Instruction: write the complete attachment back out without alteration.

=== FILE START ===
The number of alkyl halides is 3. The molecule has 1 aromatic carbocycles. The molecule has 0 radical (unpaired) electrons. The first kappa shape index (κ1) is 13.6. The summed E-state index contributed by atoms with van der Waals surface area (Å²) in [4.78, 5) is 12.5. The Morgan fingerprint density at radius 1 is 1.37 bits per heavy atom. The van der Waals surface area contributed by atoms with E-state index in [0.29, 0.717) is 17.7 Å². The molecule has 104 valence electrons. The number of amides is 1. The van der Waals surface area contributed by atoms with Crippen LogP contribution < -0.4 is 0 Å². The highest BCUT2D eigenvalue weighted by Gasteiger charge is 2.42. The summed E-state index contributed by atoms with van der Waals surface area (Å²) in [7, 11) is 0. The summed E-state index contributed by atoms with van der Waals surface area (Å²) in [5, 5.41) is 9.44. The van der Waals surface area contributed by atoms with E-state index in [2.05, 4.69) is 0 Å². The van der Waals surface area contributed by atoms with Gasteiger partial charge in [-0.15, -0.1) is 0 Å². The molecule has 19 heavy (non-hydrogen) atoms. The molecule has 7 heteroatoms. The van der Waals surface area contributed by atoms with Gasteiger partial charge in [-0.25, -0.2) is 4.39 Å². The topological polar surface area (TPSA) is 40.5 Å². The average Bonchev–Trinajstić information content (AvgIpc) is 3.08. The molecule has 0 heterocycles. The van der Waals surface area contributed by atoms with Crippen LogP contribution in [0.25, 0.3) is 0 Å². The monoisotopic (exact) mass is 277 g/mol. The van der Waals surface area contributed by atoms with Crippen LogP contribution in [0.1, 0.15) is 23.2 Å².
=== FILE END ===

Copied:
The number of alkyl halides is 3. The molecule has 1 aromatic carbocycles. The molecule has 0 radical (unpaired) electrons. The first kappa shape index (κ1) is 13.6. The summed E-state index contributed by atoms with van der Waals surface area (Å²) in [4.78, 5) is 12.5. The Morgan fingerprint density at radius 1 is 1.37 bits per heavy atom. The van der Waals surface area contributed by atoms with E-state index in [0.29, 0.717) is 17.7 Å². The molecule has 104 valence electrons. The number of amides is 1. The van der Waals surface area contributed by atoms with Crippen LogP contribution < -0.4 is 0 Å². The highest BCUT2D eigenvalue weighted by Gasteiger charge is 2.42. The summed E-state index contributed by atoms with van der Waals surface area (Å²) in [7, 11) is 0. The summed E-state index contributed by atoms with van der Waals surface area (Å²) in [5, 5.41) is 9.44. The van der Waals surface area contributed by atoms with E-state index in [2.05, 4.69) is 0 Å². The van der Waals surface area contributed by atoms with Gasteiger partial charge in [-0.15, -0.1) is 0 Å². The molecule has 19 heavy (non-hydrogen) atoms. The molecule has 7 heteroatoms. The van der Waals surface area contributed by atoms with Gasteiger partial charge in [-0.25, -0.2) is 4.39 Å². The topological polar surface area (TPSA) is 40.5 Å². The average Bonchev–Trinajstić information content (AvgIpc) is 3.08. The molecule has 0 heterocycles. The van der Waals surface area contributed by atoms with Crippen LogP contribution in [0.25, 0.3) is 0 Å². The monoisotopic (exact) mass is 277 g/mol. The van der Waals surface area contributed by atoms with Crippen LogP contribution in [0.1, 0.15) is 23.2 Å².